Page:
I’ve wondered if I should have a second laptop without internet so that when I am writing, I am not interrupted or tempted to interrupt myself, or at least if I am choosing to do internet things, it is an entirely conscious choice and not something that I slip over into without thinking. I do find last thing at night and first thing in the morning fruitful times for writing — maybe because we’ve stopped our bodies and our brains are moving just around the edges of consciousness.

    Liked by 1 person

    • Teresa Stenson says:

      Hi Meda – I just mentioned in my comment below a software package I use called ‘Freedom’ – it shuts the internet off on your computer for however long you want – at $10 it’d be cheaper than buying a separate non-internet one 🙂

      Liked by 2 people

      • Meda says:

        Josephine and Teresa,
        Thank you both. I am due a new laptop. I normally give away the old one, but I am thinking of keeping it; otherwise as you both said, two laptops would not be an affordable option. I’m still relatively new to social media and learning how to appreciate the blessings of it without allowing it to take up more time than I mean it to take! (I would now insert a smile but do not know how to do that, so I will trust you to accept that I am smiling all the same.) Goodnight to you both.

        Liked by 1 person

  2. Teresa Stenson says:

    Hi Jospephine – really interesting and useful post. I battle with all this too, and I think you’re on the right path by making these small changes which are obviously having a great effect.

    I went through a phase of not checking FB emails etc until I’d written what I wanted to write for that day, but I’ve slipped out the habit again. Or into the habit… I try to be mindful with internet use, but often need a nudge. This post is a good nudge!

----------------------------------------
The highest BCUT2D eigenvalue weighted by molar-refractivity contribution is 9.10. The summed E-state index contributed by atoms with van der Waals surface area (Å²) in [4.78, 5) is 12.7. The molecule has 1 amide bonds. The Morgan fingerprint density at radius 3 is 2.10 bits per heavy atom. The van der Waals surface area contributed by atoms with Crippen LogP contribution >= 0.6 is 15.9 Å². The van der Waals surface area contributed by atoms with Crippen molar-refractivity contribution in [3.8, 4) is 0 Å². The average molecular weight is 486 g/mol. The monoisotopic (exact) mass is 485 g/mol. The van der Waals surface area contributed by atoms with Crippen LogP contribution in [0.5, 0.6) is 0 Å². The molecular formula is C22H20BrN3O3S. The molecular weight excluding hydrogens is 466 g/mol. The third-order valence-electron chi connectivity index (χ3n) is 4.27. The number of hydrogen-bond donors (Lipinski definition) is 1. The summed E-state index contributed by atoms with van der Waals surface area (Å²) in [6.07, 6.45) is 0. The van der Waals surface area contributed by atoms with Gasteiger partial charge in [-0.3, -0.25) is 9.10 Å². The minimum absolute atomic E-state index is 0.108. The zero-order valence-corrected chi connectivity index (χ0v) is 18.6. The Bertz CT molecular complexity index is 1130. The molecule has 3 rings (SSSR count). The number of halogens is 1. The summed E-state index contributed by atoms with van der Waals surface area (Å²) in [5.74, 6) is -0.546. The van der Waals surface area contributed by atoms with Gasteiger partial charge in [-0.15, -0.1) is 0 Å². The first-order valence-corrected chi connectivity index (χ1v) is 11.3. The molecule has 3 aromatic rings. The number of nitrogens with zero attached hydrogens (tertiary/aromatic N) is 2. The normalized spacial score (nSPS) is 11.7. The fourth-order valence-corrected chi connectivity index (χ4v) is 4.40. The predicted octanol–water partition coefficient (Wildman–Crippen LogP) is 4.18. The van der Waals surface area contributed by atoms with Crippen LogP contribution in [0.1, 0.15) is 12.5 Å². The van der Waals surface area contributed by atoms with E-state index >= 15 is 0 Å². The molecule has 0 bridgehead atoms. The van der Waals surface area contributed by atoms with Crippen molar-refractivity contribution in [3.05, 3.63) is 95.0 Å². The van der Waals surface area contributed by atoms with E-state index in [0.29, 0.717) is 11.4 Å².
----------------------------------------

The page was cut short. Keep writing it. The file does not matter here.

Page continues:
Have you heard of ‘Freedom’? A software package, costs about $10, you download it onto your computer and it lets you shut off the internet for periods of time. I use that on writing days, or when I feel that fuggy feeling of too much browsing.

    I often wonder about how all these new ways of connecting and receiving information, how they’re affecting us, our attention spans, how we’re hardly ever just quiet. I meditate and that helps still the mind, but it takes practice. We always have something, some device, at arm’s length to reach for. Good idea with the phone in another room. I’ve resisted getting a smart phone, but my MacBook Air is always at arm’s length when I’m at home.

    Hm, yep – all food for thought! Thanks.

    Liked by 1 person

  3. socialbridge says:

    Thanks for a post so close to my heart.
    Having left FB a year or so ago,
    pretty much handed mobile phone over to son, not replaced laptop and not done a lot to speed up PC, I find Im spending less and less time on social media and not missing it either.
    Writing with pencil and jotter seems to work perfectly well. Oh, and also scheduling main body of blogs I follow to arrive by email on Monday mornings, so that means devoting specific time to commenting rather than logging on to do it whenever the mood takes me. Clearly, a lot of posts and blogs missed but that could be endless too.
    Twitter only for occasional use now as well.
    Life is too short to live on a timeline!

    Liked by 1 person

    • Josephine Corcoran says:

      Jean, I’m feeling the brevity of life at the moment! Maybe the shortening days, my increasing number of birthday cake candles…. who knows? Yes, it’s the aimless browsing that wastes too much time, and is to be avoided. All power to your pencil and thanks for commenting! 🙂

      Liked by 1 person